One study shows that vast regions of the ancient highlands of Mars, which cover about half the planet, contain clay minerals, which can form only in the presence of water. Volcanic lavas buried the clay-rich regions during subsequent, drier periods of the planet's history, but impact craters later exposed them at thousands of locations across Mars.
The data for the study derives from images taken by the Compact Reconnaissance Imaging Spectrometer for Mars, or CRISM, and other instruments on the orbiter.
"The big surprise from these new results is how pervasive and long-lasting Mars' water was, and how diverse the wet environments were," said Scott Murchie, CRISM principal investigator at the Johns Hopkins University Applied Physics Laboratory in Laurel, Maryland.
The clay-like minerals, called phyllosilicates, preserve a record of the interaction of water with rocks dating back to what is called the Noachian period of Mars' history, approximately 4.6 billion to 3.8 billion years ago.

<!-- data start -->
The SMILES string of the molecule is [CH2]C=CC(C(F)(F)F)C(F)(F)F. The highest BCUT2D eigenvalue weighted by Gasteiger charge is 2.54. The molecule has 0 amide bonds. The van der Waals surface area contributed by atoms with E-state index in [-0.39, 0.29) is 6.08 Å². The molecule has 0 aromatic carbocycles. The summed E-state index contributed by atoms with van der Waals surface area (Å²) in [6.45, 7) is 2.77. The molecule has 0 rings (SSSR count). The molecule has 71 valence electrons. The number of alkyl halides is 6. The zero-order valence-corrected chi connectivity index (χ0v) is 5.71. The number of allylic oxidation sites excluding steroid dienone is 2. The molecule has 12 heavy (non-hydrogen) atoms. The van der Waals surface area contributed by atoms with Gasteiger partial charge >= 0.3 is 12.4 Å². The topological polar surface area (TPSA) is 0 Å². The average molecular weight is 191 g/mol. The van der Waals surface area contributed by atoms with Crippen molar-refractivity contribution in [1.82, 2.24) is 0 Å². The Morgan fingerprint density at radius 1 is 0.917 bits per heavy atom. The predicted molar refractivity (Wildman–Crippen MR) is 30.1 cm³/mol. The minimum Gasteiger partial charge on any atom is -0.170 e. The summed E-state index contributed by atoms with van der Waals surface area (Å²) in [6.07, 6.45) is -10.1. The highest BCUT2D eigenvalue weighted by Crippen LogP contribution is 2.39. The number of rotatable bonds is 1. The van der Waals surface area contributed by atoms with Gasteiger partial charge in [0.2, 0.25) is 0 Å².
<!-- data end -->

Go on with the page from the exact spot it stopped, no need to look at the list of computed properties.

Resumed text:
This period corresponds to the earliest years of the solar system, when Earth, the moon and Mars sustained a cosmic bombardment by comets and asteroids.
The phyllosilicate-containing rocks on Mars preserve a unique record of liquid water environments possibly suitable for life in the early solar system.
"The minerals present in Mars' ancient crust show a variety of wet environments," said John Mustard, a member of the CRISM team from Brown University.
"In most locations, the rocks are lightly altered by liquid water, but in a few locations they have been so altered that a great deal of water must have flushed though the rocks and soil. This is really exciting because we're finding dozens of sites where future missions can land to understand if Mars was ever habitable and if so, to look for signs of past life," he added.
Another study finds that the wet conditions on Mars persisted for a long time.
Thousands to millions of years after the clays formed, a system of river channels eroded them out of the highlands and concentrated them in a delta where the river emptied into a crater lake.
"The distribution of clays inside the ancient lakebed shows that standing water must have persisted for thousands of years," said Bethany Ehlmann, another member of the CRISM team from Brown.
"Clays are wonderful at trapping and preserving organic matter, so if life ever existed in this region, there's a chance of its chemistry being preserved in the delta," she added.